It appears that this letter to the editor by Richard Peters was not published in his lifetime. On the back it is docketed by Peters “March 1823. Intended letter to Mr. Walsh.—giving an Acct of my father having first employed Murray—L[ord] Mansfield.” Below this, however, in pencil, is the inscription “Now[?] published R Peters Mar 27, 1829.”

The second letter, an 1825 letter by U. S. District Court Judge Richard Peters to Congressman Samuel Breck (1771–1862), discusses proposed changes to the federal judiciary affecting the practices of the Justices of the U. S. Supreme Court. Peters, himself U. S. District Court judge, asks Congressman Breck about several bills before Congress:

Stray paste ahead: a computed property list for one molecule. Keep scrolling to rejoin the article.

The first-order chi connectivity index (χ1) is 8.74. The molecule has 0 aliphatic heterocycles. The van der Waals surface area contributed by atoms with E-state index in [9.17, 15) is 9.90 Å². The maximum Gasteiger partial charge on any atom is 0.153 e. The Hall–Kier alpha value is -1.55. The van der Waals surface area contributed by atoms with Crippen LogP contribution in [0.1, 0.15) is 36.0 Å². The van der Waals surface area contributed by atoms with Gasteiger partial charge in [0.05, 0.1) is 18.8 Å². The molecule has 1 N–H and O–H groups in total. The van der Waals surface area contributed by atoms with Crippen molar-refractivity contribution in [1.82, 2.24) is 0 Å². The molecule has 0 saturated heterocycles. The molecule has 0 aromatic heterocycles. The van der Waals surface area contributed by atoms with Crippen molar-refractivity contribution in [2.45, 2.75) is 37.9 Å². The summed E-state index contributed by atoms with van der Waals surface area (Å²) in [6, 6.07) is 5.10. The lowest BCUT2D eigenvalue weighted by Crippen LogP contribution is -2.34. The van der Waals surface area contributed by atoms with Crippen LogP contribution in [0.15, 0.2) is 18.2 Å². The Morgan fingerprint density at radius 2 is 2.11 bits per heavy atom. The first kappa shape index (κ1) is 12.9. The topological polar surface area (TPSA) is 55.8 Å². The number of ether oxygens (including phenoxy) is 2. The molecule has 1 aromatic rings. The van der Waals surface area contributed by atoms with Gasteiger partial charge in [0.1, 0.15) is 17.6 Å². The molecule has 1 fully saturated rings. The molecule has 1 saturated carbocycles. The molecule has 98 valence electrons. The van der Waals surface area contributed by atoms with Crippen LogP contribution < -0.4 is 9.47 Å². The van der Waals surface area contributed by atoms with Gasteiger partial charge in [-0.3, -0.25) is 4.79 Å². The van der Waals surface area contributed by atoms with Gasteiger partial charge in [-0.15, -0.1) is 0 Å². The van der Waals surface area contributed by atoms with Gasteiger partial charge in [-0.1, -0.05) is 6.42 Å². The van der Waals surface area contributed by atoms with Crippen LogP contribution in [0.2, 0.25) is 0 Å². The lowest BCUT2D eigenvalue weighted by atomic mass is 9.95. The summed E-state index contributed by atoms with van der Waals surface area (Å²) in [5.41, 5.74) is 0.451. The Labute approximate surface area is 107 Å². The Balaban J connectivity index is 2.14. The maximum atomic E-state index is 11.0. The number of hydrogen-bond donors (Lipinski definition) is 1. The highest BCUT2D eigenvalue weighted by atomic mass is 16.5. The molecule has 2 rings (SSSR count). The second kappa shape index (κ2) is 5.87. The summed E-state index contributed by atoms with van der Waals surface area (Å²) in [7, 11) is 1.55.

I perceive you have in progress some judiciary arrangements. What they exactly are, I know not. One I understand is to alter the Circuit Courts, so as to relieve the Supreme Court Judges from that part of their present duty, by placing District Judges in the Circuit Court alone to perform services to which all of them (myself included) are not competent; even if their remuneration adequate. — a circumstance, in the present economical times, not likely to occur. If this bill should be passed, as that for the division of this district [Pennsylvania] had been, at the close of a session; it will be much to be deplored. A new court like that in Mr. Adam’s administration will not I presume be palatable; & one with none but district Judges in our commercial States, will be oppressive on those Judges, & lamentably inefficient. The Supreme Court Judges visiting every part of the Union, has a wonderful tendency to reconcile the people to their decisions, & to them personally. They gain a knowledge of all local customs & laws and practices of States, which they carry into their ultimate tribunal; & are the better fitted to oppose prejudices or to heal misunderstandings. Remove them entirely from the view of the different sections of our country, & let them sit only at Washington, & they will be considered a sort of Divan [an Islamic governmental body] unknown to & unseen by those on whom their decisions are to operate. If however any measure is resolved upon all reasoning about it by me is vain. I should be much obliged by a copy of the Bill, that I may prepare myself accordingly.